When Nathan Jones left Luton Town to take charge at Stoke City in early January this year, you would have forgiven Hatters fans for fearing the worst.
At the time of Jones’ departure, Luton were second in League One, two points clear of the play-offs, and many worried that the manager’s departure would derail the push for back to back promotions.
Fast forward ten games and two months however, and Luton are now top of the League One table, seven points clear of the play-offs.
Much of the credit for continuing that push towards the Championship has gone towards club legend Mick Harford, who has stepped away from his role of Head of Recruitment for the club to return to the home dugout at Kenilworth Road, and has more than done his bit in keeping Luton on track for a return to the second tier of English football.
Harford has no doubt been helped by the continuation of the form shown under Jones of his squad, who show no fear at being chased down by last season’s Championship relegation sufferers Sunderland and Barnsley.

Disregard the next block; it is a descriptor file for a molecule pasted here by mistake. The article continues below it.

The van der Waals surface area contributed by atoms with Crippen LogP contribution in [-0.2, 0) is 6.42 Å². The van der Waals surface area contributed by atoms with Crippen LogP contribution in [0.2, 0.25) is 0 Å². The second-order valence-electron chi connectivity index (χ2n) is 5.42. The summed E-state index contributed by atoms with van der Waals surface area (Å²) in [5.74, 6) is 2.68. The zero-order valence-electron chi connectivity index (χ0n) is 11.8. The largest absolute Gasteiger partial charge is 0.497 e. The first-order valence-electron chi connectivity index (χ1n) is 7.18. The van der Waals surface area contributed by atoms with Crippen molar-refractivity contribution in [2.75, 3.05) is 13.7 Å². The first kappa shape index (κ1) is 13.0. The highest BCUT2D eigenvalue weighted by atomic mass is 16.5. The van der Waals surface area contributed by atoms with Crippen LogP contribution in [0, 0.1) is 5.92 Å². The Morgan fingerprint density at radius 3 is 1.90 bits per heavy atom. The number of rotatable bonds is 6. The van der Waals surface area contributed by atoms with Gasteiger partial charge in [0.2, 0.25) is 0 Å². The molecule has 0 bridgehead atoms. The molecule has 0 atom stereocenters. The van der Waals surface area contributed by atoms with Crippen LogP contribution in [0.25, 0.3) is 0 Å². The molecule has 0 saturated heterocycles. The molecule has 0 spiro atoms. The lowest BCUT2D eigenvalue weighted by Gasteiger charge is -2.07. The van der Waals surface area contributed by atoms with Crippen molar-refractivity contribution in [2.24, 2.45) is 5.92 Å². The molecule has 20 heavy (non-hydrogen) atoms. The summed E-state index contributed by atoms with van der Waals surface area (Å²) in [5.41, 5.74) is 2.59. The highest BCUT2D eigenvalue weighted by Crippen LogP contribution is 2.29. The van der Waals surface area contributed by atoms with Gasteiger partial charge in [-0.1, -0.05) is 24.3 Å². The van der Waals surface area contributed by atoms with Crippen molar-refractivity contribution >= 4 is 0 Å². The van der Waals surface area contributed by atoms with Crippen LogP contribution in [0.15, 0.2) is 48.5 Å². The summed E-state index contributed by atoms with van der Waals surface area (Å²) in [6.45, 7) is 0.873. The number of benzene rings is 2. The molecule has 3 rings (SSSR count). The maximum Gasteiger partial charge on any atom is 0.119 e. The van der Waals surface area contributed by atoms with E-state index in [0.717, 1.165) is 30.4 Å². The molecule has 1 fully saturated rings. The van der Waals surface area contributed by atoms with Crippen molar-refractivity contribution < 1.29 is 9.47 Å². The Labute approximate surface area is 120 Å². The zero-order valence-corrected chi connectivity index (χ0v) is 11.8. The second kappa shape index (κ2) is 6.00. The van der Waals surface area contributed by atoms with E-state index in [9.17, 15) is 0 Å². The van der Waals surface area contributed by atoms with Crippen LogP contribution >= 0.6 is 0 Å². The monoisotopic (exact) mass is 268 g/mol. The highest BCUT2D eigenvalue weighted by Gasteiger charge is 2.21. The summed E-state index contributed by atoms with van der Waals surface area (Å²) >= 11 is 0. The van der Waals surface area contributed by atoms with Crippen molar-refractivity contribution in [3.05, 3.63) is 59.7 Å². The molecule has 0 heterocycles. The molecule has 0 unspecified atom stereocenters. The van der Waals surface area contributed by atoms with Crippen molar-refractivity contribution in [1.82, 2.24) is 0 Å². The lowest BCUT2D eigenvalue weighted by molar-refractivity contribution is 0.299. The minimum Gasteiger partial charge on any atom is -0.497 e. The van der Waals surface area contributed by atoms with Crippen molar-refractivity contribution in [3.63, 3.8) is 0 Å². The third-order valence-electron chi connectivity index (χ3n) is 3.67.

It would however have been easy for his players to become distracted by the changes off the field, and the ongoing speculation around who will be in that manager’s chair next August.
That that has not been the case is a huge feather in cap of Harford, himself a former player and manager at Luton, meaning it was little surprise to many looking in from the outside when the club confirmed Harford would continue as manager until at least the end of the season.
Harford’s last managerial spell with Luton saw the club drop out of the Football League altogether after hampered with a thirty point deduction, though a memorable win over Scunthorpe at Wembley meant they took the Football League Trophy with them.
Speaking recently about that relegation, Harford said that he felt somewhat responsible for it despite the points deduction, and that taking the Hatters back to the Championship would serve as a form of “redemption” for him.
Given everything he has done for the club both on and off the field, it seems only fair that should Harford achieve that promotion, he be given the chance to take his redemption full circle and lead the club in the Championship, if only to prove just what he can do with club when on a level playing field.